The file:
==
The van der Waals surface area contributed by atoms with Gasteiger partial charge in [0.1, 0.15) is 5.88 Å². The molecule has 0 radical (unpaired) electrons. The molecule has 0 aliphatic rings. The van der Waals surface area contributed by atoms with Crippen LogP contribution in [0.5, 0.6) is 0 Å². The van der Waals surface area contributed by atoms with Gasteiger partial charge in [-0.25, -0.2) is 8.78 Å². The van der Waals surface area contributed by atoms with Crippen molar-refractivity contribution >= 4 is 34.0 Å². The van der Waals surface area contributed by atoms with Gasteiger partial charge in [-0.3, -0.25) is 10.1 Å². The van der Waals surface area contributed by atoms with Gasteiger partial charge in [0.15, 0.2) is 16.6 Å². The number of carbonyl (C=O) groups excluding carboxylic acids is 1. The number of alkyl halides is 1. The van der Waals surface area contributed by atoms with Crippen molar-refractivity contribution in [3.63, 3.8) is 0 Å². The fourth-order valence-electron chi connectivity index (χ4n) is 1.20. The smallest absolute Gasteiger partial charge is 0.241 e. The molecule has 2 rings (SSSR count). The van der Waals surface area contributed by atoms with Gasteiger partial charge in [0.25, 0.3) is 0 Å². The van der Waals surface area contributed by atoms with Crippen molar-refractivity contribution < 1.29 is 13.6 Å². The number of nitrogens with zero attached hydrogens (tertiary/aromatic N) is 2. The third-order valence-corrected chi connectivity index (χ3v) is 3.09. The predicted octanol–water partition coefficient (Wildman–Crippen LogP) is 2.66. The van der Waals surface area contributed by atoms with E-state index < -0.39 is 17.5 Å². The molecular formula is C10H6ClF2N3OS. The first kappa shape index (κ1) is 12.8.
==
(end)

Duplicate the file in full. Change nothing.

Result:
The van der Waals surface area contributed by atoms with Gasteiger partial charge in [0.1, 0.15) is 5.88 Å². The molecule has 0 radical (unpaired) electrons. The molecule has 0 aliphatic rings. The van der Waals surface area contributed by atoms with Crippen LogP contribution in [0.5, 0.6) is 0 Å². The van der Waals surface area contributed by atoms with Gasteiger partial charge in [-0.25, -0.2) is 8.78 Å². The van der Waals surface area contributed by atoms with Crippen molar-refractivity contribution >= 4 is 34.0 Å². The van der Waals surface area contributed by atoms with Gasteiger partial charge in [-0.3, -0.25) is 10.1 Å². The van der Waals surface area contributed by atoms with Gasteiger partial charge in [0.15, 0.2) is 16.6 Å². The number of carbonyl (C=O) groups excluding carboxylic acids is 1. The number of alkyl halides is 1. The van der Waals surface area contributed by atoms with Crippen molar-refractivity contribution in [3.63, 3.8) is 0 Å². The fourth-order valence-electron chi connectivity index (χ4n) is 1.20. The smallest absolute Gasteiger partial charge is 0.241 e. The molecule has 2 rings (SSSR count). The van der Waals surface area contributed by atoms with Gasteiger partial charge in [0.25, 0.3) is 0 Å². The van der Waals surface area contributed by atoms with Crippen molar-refractivity contribution < 1.29 is 13.6 Å². The number of nitrogens with zero attached hydrogens (tertiary/aromatic N) is 2. The third-order valence-corrected chi connectivity index (χ3v) is 3.09. The predicted octanol–water partition coefficient (Wildman–Crippen LogP) is 2.66. The van der Waals surface area contributed by atoms with E-state index < -0.39 is 17.5 Å². The molecular formula is C10H6ClF2N3OS. The first kappa shape index (κ1) is 12.8.